Editorial: Education may be most critical issue for region
Business leaders from around the state will gather this week at The Greenbrier resort for the West Virginia Chamber of Commerce's annual meeting.
And as Chamber President Steve Roberts puts it, the top topics are "Energy, Education & Elections."
It is hard to imagine a year when energy and politics were not top of mind for the state chamber, but it is encouraging to see that raising the bar for education is part of the program, too.
Friday morning, the group is planning a symposium program called "Why West Virginia's Future Depends on an A+ Education System."
The panel will feature state Board of Education President Gayle Manchin and the new state superintendent, Dr. Michael Martirano, as well as several other educators and state board members.
The future of the energy industry is certainly a critical issue for West Virginia, but one can argue that the state's struggle to produce a more educated population and more educated workforce is an even greater obstacle to growth and development.
When it comes to education, there are plenty of scores and numbers that can sometimes be confusing. But the most basic statistic probably tells the story best. West Virginia ranks 50th in the percentage of adults who finished college, 49th in the percentage with an advanced degree and 43rd in the percentage of high school graduates. Kentucky is only slightly better, ranking 47th on college degrees, 32nd on advanced degrees and 47th on high school degrees. Ohio is much more in the middle on all of those rankings.
Those low education levels mean that when businesses that need educated workers are looking for locations, West Virginia and Kentucky often do not even make the long list, much less the short list. It can also make it hard for businesses already in the states to grow.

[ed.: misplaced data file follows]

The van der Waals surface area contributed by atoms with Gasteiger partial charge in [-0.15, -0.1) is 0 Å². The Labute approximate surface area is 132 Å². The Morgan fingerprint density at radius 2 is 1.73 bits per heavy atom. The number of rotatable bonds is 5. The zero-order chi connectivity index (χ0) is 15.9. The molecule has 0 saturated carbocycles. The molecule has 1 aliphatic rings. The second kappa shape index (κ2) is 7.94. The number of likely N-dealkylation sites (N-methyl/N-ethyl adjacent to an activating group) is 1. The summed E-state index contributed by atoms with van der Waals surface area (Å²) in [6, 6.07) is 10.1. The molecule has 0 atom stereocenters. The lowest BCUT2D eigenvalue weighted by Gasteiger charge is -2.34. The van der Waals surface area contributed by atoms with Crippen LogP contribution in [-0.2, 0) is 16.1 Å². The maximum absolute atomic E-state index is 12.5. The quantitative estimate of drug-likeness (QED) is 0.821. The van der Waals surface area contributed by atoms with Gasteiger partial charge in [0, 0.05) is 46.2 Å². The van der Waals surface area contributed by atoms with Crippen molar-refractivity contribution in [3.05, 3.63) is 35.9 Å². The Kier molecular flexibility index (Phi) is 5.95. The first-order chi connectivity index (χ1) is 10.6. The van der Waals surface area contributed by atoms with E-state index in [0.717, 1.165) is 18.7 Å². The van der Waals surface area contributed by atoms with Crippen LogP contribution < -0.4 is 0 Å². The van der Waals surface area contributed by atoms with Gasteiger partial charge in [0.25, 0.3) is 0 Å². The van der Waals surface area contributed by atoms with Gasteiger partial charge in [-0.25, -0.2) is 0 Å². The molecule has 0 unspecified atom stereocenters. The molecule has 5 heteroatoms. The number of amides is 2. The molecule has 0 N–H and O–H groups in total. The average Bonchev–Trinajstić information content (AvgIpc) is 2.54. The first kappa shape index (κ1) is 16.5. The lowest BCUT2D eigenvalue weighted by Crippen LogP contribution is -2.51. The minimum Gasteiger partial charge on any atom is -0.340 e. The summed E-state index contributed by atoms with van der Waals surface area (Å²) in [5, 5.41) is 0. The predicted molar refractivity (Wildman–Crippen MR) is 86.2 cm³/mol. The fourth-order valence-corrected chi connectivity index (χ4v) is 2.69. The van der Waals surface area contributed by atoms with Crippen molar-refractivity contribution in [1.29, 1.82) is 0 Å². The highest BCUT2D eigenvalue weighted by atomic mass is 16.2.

Getting more students through college and community college and expanding adult education are essential parts of changing those numbers. But the biggest piece of the puzzle is raising student achievement on the elementary and secondary level.
The ACT test report that came out this month shows the state has a long way to go. This is the standardized test for college entrance that most students in our region take, and it tells a lot about whether students are ready for college or community college.
West Virginia's overall average score remains below the national average and has not improved in the last several years. Moreover, the report shows that only 19 percent of the Mountain State students who took the test are ready for college in all four of the test areas -- English, reading, math and science.
We hope the chamber symposium and the fresh leadership on the state level will dig into what needs to be done and how quickly schools can improve. Because the title of the session is right on target -- "West Virginia's Future Depends on an A+ Education System."
The Herald-Dispatch welcomes your comments on this article, but please be civil. Avoid profanity, obscenity, personal attacks, accusations of criminal activity, name-calling or insults to the other posters. Herald-dispatch.com does not control or monitor comments as they are posted, but if you find a comment offensive or uncivil, hover your mouse over the comment and click the X that appears in the upper right of the comment. If you do not want your comment to post to your personal Facebook page, uncheck the box below the comment.